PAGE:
In a sign that the 16-month uprising in Syria is spreading to other parts of the region, Turkey has scrambled six F-16 fighter jets near the 4.5 mile border it shares with Syria. On June 22, Syria downed a Turkish F-4 Phantom jet whose pilots are still missing. Syria has insisted that the jet had strayed into its airspace and was shot down by air defense fire while Turkey says the plane briefly entered, then exited, Syrian airspace and was downed by a missile.
Last week, Prime Minister Recep Tayyip Erdogan said that Turkey has changed its rules of military engagement and will consider any Syrian military approaching its border as a threat. Turkey has also invoked Article 4 of Nato’s founding treaty, according to which any member state can request consultations if it believes its security is threatened. Nato has also voiced strong support for Turkey.
The border incident has certainly strained relations between the countries even further. Turkey, which has seen at least 30,000 Syria refugees pour into it, has condemned the bloody response of President Bashar al-Assad’s regime to the uprising. The potential spread of unrest to Turkey is the sort of conflict that Kofi Annan, special envoy to the United Nations, said could erupt if the violence is not stopped.
Annan made these warnings while addressing a Saturday meeting of the “Action Group” nine nations in Geneva that was intended to figure out a plan to end the bloodshed in Syria. The group agreed to a plan for a political transition but there was no consensus about requiring the ouster of Assad. In a too familiar pattern, Russia and China blocked any such calls.
The Action Group includes the five permanent Security Council members and four Middle Eastern countries. The possibility of demanding that Assad be removed had been considered, as indicated by a request to exclude those “whose participation would jeopardize stability and reconciliation” from a unity government. This language was dropped from the final agreement at the insistance of Russia, Syria’s ally since the Cold War.
US Secretary of State Hillary R. Clinton said that the omission would not matter in the end as “Assad will still have to go. He will never pass the mutual-consent test given the blood on his hands.” The UK and French foreign ministers both said that the Geneva talks means that Assad is “finished.”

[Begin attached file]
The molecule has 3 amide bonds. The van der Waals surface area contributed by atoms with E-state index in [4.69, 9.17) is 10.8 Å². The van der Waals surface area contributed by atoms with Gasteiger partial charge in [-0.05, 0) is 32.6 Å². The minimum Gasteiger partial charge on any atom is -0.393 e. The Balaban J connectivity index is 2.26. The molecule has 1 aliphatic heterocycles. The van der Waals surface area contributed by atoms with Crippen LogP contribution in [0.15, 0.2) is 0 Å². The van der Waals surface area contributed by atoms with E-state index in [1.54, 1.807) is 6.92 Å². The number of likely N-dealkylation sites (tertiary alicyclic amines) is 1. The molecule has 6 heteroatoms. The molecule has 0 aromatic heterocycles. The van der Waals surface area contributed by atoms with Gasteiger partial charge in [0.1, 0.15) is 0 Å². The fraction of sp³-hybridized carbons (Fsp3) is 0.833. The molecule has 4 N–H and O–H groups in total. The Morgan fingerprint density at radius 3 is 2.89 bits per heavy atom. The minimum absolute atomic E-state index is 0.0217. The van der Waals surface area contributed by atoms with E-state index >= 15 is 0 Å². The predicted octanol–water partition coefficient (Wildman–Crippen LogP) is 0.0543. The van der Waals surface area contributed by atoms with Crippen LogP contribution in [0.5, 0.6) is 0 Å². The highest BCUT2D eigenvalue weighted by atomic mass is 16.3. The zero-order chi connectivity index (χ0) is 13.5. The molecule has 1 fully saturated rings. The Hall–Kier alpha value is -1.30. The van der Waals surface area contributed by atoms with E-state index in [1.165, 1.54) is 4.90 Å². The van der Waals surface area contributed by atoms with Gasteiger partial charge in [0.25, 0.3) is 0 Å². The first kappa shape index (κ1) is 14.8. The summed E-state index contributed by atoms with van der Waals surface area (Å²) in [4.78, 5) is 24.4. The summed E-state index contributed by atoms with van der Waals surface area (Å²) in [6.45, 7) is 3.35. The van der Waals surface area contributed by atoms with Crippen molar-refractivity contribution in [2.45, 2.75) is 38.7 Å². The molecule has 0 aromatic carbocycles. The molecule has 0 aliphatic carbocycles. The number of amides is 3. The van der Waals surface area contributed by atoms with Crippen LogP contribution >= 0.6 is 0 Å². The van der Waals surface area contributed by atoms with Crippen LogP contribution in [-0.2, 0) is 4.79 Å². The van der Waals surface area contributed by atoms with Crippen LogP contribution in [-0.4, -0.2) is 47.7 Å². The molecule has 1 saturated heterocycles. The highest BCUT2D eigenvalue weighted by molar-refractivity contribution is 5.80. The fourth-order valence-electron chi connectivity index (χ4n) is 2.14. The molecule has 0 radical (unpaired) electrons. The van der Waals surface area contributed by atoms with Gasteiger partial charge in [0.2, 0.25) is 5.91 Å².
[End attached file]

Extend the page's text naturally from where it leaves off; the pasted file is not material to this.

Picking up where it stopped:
But opposition groups including the Local Coordination Committee (LCC) were highly dismissive of the communiqué resulting from the talks, which they described as “ambiguous” and a “waste of time.” LCC spokesman Rafif Jouejati said that “the Action Group on Syria just gave Assad license to kill for another year.” Veteran Syrian opposition figure, Haitham Maleh proclaimed that “It is a catastrophe, the country has been destroyed, and they want us then to sit with the killer?”, asserting that the plan will have “no value on the ground.”
Annan, seeking to put what the New York Times called the “best possible spin” on the talks said that “it is for the people of Syria to come to a political agreement.” But Aaron David Miller, a Wilson Center scholar and a former Mideast negotiator for the American government, was blunt in his criticism:
“This was the coalition of the uncooperative, the disabled and the unwilling. There simply is no willingness and no capacity among the so-called great powers to intercede in the Syrian conflict.
“The revised Kofi Annan plan is doomed.”
“Massacres have become like breakfast to us,” LCC activist Imad Hosary said.
The LCC estimate the death toll on Saturday to be 100. A police complex in Damascus was struck by a bomb, marking the fourth time that insurgents have struck the capital. The Syrian army shelled Douma, a Sunni Muslim suburb northeast of Damascus’ center, and has reportedly recaptured it after shelling the area for over a week. In another Damascus suburb, Zamalka, a car bomb killed 20 to 50 at a funeral for an activist, Abdul Hadi al-Halabi.
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Photo of Syrian refugees fleeing to Turkey by FreedomHouse2